Top Tourbillon Wristwatches

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Launch Slideshow

In 1801, Abraham-Louis Breguet patented a design for a new type of regulator called the Tourbillon. Before the wristwatch, pocket watches sat stationary on a desk or in one’s pocket. Since these watches remained in a single position, gravity took its toll, having adverse effects on the regularity of the horological movements. In pursuit of greater precision and accuracy, the tourbillon was conceived. Aptly named, the tourbillon – or “whirlwind” in French – places the entire escapement within a revolving carriage. This mobile carriage rotates consistently and averages out positional errors caused by the effects of gravity. The tourbillon is a historical technical achievement, which continues to be developed today. Considered one of the most challenging mechanisms to make, major firms and ateliers produce tourbillon escapements to demonstrate their watchmaking virtuosity.
 
This season, Sotheby’s is proud to offer a spectacular array of tourbillon wristwatches. Click ahead to see highlights of this special complication, from ultra-thin and skeletonized models by renowned brands like Breguet and Audemars Piguet, to the extraordinarily advanced double tourbillon by Greubel Forsey.

Important Watches
7 June | New York

Top Tourbillon Wristwatches

  • Frederique Constant, Tourbillon Wristwatch. Estimate $15,000–25,000.
    Frederique Constant introduced the Tourbillon Grand Feu to celebrate the fifth anniversary of the Manufacture Frédérique Constant of Plan-les-Ouates in Geneva. Made entirely in house, the Frederique Constant Tourbillon Cage consists of eighty individual parts.

  • Audemars Piguet, Skeletonized Tourbillon Wristwatch. Estimate $30,000–50,000.
    The Edward Piguet collection, named after one of the manufacturer’s founders, is distinguished by their elegantly curved rectangular cases and understated Art Deco sophistication. The hand-embellished movement is suspended between two sapphire crystals, allowing for greater appreciation of the beautiful and highly precise one-minute tourbillon combined with constant seconds.

  • Breguet, Ultra-Thin Tourbillon Wristwatch. Estimate $60,000–90,000.
    Breguet’s Extra-Plat Automatique 5377 is one of the world’s thinnest automatic tourbillon wristwatches, with a movement that is 3 mm thick and a case that's 7 mm thick.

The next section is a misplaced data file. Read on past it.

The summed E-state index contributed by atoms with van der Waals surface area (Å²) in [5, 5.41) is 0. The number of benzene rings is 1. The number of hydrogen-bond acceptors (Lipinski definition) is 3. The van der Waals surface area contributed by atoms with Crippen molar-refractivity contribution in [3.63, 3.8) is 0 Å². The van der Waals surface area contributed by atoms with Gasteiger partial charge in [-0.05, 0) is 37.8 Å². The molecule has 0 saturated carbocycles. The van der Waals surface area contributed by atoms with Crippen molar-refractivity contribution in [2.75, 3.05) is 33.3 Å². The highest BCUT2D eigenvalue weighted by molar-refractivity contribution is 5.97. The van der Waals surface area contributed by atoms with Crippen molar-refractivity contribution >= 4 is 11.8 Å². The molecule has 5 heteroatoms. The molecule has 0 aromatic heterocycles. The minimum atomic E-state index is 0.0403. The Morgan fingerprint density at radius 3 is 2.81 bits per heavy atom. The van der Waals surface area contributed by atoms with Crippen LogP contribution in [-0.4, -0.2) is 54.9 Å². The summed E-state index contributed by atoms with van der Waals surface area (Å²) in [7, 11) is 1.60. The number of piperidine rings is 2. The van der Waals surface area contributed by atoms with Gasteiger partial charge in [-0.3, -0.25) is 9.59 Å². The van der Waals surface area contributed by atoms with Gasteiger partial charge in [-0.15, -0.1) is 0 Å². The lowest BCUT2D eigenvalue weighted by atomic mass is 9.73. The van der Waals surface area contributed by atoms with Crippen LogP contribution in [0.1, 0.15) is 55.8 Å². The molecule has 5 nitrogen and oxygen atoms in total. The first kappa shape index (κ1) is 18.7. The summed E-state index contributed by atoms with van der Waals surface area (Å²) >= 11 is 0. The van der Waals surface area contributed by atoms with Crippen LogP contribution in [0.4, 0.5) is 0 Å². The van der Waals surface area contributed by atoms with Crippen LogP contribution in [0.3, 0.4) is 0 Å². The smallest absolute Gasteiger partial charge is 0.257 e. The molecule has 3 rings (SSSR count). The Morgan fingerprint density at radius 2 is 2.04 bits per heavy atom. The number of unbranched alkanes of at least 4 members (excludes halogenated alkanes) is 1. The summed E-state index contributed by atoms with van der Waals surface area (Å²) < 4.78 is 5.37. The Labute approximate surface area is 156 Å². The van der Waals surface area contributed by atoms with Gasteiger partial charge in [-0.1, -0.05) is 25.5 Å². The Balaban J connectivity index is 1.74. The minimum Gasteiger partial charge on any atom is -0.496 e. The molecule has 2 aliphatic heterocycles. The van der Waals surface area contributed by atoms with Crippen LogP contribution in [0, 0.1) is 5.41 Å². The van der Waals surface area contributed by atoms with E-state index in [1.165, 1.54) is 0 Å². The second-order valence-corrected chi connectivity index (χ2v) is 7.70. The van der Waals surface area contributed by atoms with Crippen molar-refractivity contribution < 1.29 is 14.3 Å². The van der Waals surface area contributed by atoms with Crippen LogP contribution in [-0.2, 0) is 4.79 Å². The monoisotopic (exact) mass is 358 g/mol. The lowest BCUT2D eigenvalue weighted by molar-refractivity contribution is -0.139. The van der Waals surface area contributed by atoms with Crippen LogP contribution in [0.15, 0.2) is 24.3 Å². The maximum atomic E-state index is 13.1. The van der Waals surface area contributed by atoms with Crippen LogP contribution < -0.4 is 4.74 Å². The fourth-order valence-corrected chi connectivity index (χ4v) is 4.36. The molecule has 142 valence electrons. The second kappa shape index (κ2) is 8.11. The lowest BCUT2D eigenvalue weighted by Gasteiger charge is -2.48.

• Greubel Forsey, Inclined Tourbillon Wristwatch. Estimate $125,000–175,000.
    The Tourbillon 24 Seconds Incline is Greubel Forsey's third invention incorporating a movement that is truly mesmerizing to view in action. The tourbillon is inclined at a 25° angle and performs a 24-second revolution, a remarkable feat when compared to more traditional one-minute tourbillons. The Tourbillon 24 Seconds Incline works to minimize the effects of gravity on the watch; the use of extremely low density alloys such as Avional and titanium, which are employed in aeronautics, enable the tourbillon carriage to overcome the stresses imposed by the high rotation velocity. The tourbillon cage alone comprises 87 parts, yet it weighs just 0.39 grams.




    The superior hand finishing of Greubel Forsey’s movements is renowned and practiced with acute attention, as a quarter of the team at the firm’s atelier is purely devoted to this work. The architecturally inspired case, with its asymmetrical design, is perfectly balanced by the opposing niches that contain the tourbillon carriage and the power reserve sector. With an additional curved sapphire crystal set to the side of the case, it is possible to fully appreciate the tourbillon carriage in action, as it gives the impression of being almost magically detached from the gear train.

  • Greubel Forsey, Double Tourbillon Wristwatch. Estimate $100,000–150,000.
    The Double Tourbillon 30° is Greubel Forsey's first invention, with one tourbillon cage inclined at 30° rotating in sixty seconds inside an outer cage with an orbit of four minutes. This visually mindboggling innovation won the International Chronometry Competition in 2011. The present lot is an Edition Historique and was made in a very limited series of only 11 pieces in pink gold.

  • Jaeger-LeCoultre, Spherotourbillon Wristwatch. Estimate $120,000–180,000.
    This mammoth timepiece boasts a visually stunning bobbing regulator system with a cylindrical balance spring. The Sphérotourbillon rotates on two axes and is housed in a titanium cage rotating at a 20 degree incline.

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